I am no economist either, but the old saying is that if you torture the numbers long enough they will tell you what you want to hear.

So what then?

The historic norm home price is 5X average household income. Average household income was 71K in 2021. Lets assume that has now gone up 5% so maybe around 75K, making 5X = $375K. Median sales price is $455K which would be about 6X, so maybe 18% higher than the historical average. For reference, 2016 peak was 7X median income, so were no where close to that number.

Another way to look is the historical average mortgage should cost around 28% of gross pay. So with todays 75K median income that would be about 21,000 per year or $1750 per month of mortgage, which with 7% on a 30 year fixed would get you $265,000 of mortgage. So clearly by that measure the $455K median home price is over valued. If interest rates go to 9% as some were predicting, then there even more over valued.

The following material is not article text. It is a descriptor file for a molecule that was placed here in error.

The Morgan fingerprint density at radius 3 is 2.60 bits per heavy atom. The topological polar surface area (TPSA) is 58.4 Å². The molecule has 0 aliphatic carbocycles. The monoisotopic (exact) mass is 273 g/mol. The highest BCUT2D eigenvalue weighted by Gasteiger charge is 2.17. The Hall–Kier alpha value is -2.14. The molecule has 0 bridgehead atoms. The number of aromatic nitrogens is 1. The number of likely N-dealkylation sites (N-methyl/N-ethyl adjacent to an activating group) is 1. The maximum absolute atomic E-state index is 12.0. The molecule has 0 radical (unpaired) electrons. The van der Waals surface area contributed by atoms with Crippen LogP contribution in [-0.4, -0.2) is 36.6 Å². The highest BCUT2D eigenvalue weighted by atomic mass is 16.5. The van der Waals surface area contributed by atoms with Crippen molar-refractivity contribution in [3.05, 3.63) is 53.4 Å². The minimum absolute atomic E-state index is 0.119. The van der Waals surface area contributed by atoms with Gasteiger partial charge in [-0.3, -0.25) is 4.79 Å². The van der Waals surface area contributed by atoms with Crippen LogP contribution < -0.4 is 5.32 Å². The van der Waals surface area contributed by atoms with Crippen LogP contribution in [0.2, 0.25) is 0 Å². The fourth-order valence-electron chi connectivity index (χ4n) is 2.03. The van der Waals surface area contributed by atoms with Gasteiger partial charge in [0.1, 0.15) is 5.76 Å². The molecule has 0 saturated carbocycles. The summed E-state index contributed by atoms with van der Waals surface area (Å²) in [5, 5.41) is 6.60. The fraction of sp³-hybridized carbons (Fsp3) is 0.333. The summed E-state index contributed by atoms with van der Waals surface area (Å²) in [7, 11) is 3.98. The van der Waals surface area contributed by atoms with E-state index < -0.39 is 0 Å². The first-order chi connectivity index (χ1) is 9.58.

Of course, inflation is a factor. The last large inflation we had was in the 70's and housing prices tripled because people wanted fixed assets not dollars. So even if you factored 6% core inflation compounded for 3 years then your $455K median home price should be pretty darn close to 5X your Median income. So if inflation holds and housing goes sideways for 3 years, were back to the norm.

Then of course there is the fact that the last time the fed started raising rates they broke the banks and we ended up in a lost decade. Japan had their lost decade 4 decades ago and haven't recovered. The fed continues to raise rates.

Pick your narrative - I can probably find numbers to match it.